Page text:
Keep It Dark

Who are the goddesses who fell in love

with each other? Which ones were punished

or celebrated with star-dom—captives

flung into the sky to cast nets of light

across the inner surface of our nightdome?

Go ask Alice B, ask bell or Djuna,

Frances & Florence. Or just listen

 

to those goddesses on the windowsill,

boasting about their skill with potions,

flaunting their transformations & fierce lineages,

family troubles as vengeful as Medea’s.

Here’s the nymph Callisto, who welcomed

Diana’s embraces without knowing

it was really Zeus taking the goddess’s form

 

to enter her, break her vow. How to

punish her for the pregnancy?

Turn her into Ursa Major.

But is it forcing things to say

she preferred Diana to Zeus?

We’re always searching in galleries

& history & literature for women

 

like ourselves. Keep it dark, wrote

the anonymous photographer

to the grinning women in suits & ties

whom she titled the “The Queer Quartette.”

1930s, two couples at dinner in a resort,

the Laurentians, say, or the Adirondacks.

Even on a moonless night, Callisto

knows their names. 

Published online July 15 2015.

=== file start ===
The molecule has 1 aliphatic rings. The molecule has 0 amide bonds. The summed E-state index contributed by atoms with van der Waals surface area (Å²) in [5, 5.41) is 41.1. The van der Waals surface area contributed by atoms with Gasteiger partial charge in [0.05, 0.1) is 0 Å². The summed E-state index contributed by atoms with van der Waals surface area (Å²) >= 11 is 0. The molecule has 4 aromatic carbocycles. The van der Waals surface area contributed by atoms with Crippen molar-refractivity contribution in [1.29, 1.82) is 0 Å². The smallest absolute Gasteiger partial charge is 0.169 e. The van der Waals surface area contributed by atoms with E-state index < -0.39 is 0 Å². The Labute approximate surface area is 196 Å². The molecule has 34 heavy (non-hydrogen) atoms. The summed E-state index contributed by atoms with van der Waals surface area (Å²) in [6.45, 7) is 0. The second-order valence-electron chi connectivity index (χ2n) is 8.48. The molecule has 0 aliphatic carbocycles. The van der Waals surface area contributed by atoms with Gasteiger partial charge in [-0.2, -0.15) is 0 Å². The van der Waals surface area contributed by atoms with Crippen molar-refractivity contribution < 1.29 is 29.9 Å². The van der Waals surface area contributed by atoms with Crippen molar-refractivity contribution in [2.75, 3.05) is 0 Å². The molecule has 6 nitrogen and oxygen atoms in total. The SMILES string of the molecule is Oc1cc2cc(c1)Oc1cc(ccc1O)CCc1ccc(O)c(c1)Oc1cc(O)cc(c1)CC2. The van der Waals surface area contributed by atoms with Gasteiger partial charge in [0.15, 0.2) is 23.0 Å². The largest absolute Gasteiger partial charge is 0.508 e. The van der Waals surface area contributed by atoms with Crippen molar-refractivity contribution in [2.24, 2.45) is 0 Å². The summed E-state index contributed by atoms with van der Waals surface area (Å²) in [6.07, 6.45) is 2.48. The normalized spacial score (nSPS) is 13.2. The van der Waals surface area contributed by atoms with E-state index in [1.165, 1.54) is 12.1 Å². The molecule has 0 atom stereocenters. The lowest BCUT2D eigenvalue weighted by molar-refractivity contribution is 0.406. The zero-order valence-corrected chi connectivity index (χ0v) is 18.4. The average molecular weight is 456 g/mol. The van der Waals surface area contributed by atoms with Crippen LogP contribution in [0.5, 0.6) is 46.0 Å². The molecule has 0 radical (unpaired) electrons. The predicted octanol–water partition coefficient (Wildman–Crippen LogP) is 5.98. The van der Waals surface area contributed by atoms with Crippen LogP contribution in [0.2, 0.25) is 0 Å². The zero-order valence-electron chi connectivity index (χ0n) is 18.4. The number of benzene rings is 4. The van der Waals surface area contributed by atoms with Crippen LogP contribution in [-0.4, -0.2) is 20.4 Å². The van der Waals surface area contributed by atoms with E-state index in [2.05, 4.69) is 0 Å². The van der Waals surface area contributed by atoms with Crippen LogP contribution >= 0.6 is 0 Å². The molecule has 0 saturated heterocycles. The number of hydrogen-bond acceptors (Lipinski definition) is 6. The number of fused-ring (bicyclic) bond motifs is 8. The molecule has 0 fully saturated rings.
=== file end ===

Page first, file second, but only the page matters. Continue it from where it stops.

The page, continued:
Note: U.S. poet Joanne Kyger to interviewer Paul Watsky: “Robert Duncan and the San Francisco poets used Greek mythology a lot. They talked about the gods and goddesses as if they were sitting there on the windowsill all the time...” (Jung Journal: Culture & Psyche 7:3, Summer 2013).

Maureen Hynes is a past winner of the League of Canadian Poets’ Gerald Lampert Prize for her first book of poetry, Rough Skin. Her third poetry book, Marrow, Willow, was released by Pedlar Press in 2011, and another is forthcoming from Pedlar in 2015. Her work has appeared in over 20 anthologies and numerous journals. Maureen is the poetry editor for Our Times magazine. 


The Poetics of Queer cover image

This piece was published in ‘The Poetics of Queer,’ the Summer 2015 issue of CV2.

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